The clerk kept a constant eye on the hotel annunciator, a technical wonder patented in 1829 as a signaling device. It was a complicated wooden panel with room numbers on it located on the wall of the front lobby near the clerk. When a guest needed assistance, he or she pulled a lever in the room that applied pressure to a wire that ran from the room to the lobby, forcing the room number on the annunciator to protrude. Many had a bell on an internal spring that jingled as well. Later electricity replaced the levers and wires.
Bellboys at your service
At the first class hotels, bellboys, also called bellhops, zipped through lobbies and raced up servant stairs wearing uniforms with brass buttons and gold braid. They ranged from teenagers to men in their twenties, kept in line by the bellboy "captain."
When the annunciator jingled, a bellboy would take off, many times to bring drinks or cigars to a room. They knew the big tippers were "gamblers and sports." Bellboys hauled luggage up marble stairs, ran errands, rocked babies, quietly helped drunks find their rooms, and if someone was short on cash to pay their bill, it was the bellboy who ran out and pawned a ring or diamond stud for the guest.
During lulls in business one group of bellboys challenged each other by balancing a tray of stacked champagne glasses while sliding down a marble staircase banister. A fall cost you your job.
Originally, bellboys were called hall-boys and they worked in both boarding houses and hotels. The Detroit hall boys had some guarded yet commonly shared secrets of their profession which were published in the Detroit Free Press in 1880. An excerpt is listed below:
"That cheap boarders give the most trouble,
That bachelors give much more trouble than married men in hotels,
That the average hotel detective is not worth his salt let alone his wages,
That the best clerks are those who have the least to say about themselves,
That Boston people always want a room where the carpets harmonize with the furniture,
That female boarders who laugh and chat with the servants are the kind who purloin soap and towels,
That country people's amusement is ringing the electric bell and asking a variety of ridiculous questions,
That running up and down stairs materially shortens their lives."
Intentionally set fires
One of the most important albeit highly discrete duties of bellboys at the turn of the century was to watch for fires. Hotel fires were not uncommon in hotels, and the New York Times in 1913 estimated about one-quarter were set intentionally; the number was suspected to be higher but the source of many fires was undetermined.
At the time it was called "Incendiarism" and it grew to an obsessive fear in the 1880s and '90s and continued through the early 20th century.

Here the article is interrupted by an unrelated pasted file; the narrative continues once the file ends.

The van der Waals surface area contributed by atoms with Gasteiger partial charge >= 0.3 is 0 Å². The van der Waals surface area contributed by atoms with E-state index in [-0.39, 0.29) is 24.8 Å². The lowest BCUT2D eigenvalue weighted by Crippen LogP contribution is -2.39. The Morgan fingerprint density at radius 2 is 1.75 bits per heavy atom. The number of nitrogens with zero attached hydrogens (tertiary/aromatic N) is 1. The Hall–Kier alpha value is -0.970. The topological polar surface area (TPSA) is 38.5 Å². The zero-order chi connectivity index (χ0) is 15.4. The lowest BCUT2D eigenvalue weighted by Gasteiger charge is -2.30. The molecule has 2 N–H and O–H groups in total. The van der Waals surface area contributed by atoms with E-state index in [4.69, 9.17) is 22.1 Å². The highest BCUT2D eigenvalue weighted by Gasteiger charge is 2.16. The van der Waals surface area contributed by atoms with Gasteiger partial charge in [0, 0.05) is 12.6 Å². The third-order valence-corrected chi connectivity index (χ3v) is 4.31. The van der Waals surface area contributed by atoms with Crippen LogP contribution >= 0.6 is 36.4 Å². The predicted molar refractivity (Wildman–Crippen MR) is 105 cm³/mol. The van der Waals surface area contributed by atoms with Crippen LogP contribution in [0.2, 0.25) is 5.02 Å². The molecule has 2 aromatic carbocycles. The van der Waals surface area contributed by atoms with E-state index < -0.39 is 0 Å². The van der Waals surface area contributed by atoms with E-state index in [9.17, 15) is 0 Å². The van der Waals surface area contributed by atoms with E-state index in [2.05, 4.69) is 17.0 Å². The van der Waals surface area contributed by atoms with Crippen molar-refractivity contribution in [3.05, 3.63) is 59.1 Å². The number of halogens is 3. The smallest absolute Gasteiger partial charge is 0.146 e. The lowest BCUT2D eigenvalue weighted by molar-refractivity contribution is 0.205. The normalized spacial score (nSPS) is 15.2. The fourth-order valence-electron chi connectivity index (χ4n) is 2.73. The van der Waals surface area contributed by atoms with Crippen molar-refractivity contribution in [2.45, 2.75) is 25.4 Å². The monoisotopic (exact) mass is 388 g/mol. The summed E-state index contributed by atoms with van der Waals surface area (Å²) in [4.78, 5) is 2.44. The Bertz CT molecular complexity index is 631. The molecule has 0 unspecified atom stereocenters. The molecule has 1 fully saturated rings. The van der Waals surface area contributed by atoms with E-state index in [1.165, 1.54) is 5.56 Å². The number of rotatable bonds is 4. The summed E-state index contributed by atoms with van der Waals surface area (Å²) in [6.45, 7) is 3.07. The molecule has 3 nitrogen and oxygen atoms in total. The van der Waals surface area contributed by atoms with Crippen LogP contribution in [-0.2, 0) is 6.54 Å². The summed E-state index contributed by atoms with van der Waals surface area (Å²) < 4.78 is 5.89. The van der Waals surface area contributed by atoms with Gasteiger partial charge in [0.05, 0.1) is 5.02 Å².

Some of the incendiaries were hotel guests, who might use something as simple as dropping a cigar in a waste basket. Fire chiefs claimed that most fires were set for insurance collection, but the motives for arson were various: gangs used it for extortion, thieves started small fires to rifle through suddenly empty rooms, and people who were called "firebugs" and later "pyromaniacs" did it for a disturbed thrill. Some fires were set for political reasons by such groups as the Anarchists. The bellboy's job was to remain vigilant at all times.
Working with the bellboys to catch incendiaries, thieves, extremists and riff-raff were the hotel detectives. Stalking the halls and lobby of the Pontchartain Hotel in 1917 was Charles Finnucane, who claimed he had a "camera eye" when it came to spotting crooks. Another, John Caram, house detective at the Hotel Statler, tracked his man as reported in 1917 in the Detroit Free Press:
"Newspaper thieves are the latest pests to worry hotel detectives. One of them was caught red handed in Hotel Statler on Saturday afternoon. Well dressed, debonair, carrying a walking stick, and wearing a monocle, he has been known for the last two weeks at leading hotels as the 'newspaper bird.'
"This petty thief well supplied with money but known to be a kleptomaniac has been in the habit of stealing penny newspapers from the hotel stands."
When the man grabbed a paper and headed to the door, Caram grabbed him and took the paper out of his pocket.
"'Why my dear chap,' expostulated the thief. 'This is a terrible outrage. I intended paying fifty cents for this paper, but quite forgot it, don't you know.'"
In 1899 the kitchens of the big hotels were spectacular; the Griswold House fed 11,000 to 15,000 people a month. In 1900 it sold 167,175 meals, with food costs of less than 24 cents a plate to the hotel.
The kitchens were many times located in the basement, once gas ranges were available. The hotels were moving away from the "American plan" although they typically offered guests a choice of either the American plan served in the dining room or the European plan served in the café. Correspondingly, the kitchens were designed with two staffs, one for each plan. Food was available 24 hours a day and the kitchens never stopped humming.
One of the most impressive kitchens was at the Hotel Cadillac, where a long row of heavy wrought-iron gas ranges stretched the entire length of the room. Each stove had a special task: The first two were used for oysters and eggs, the next for vegetables and roasts, and others for broiling.
Soup was kept in tanks, and pre-prepared food was held in a new invention called the steam table, in which vegetables were kept in "deep porcelain jars," and the meat dishes were on "platters protected by a big metal lid lifted by means of a pulley." Butchers worked off to the side in a partitioned area, cutting steaks and grinding meat. The food cooler at the Hotel Cadillac held seven tons of block ice.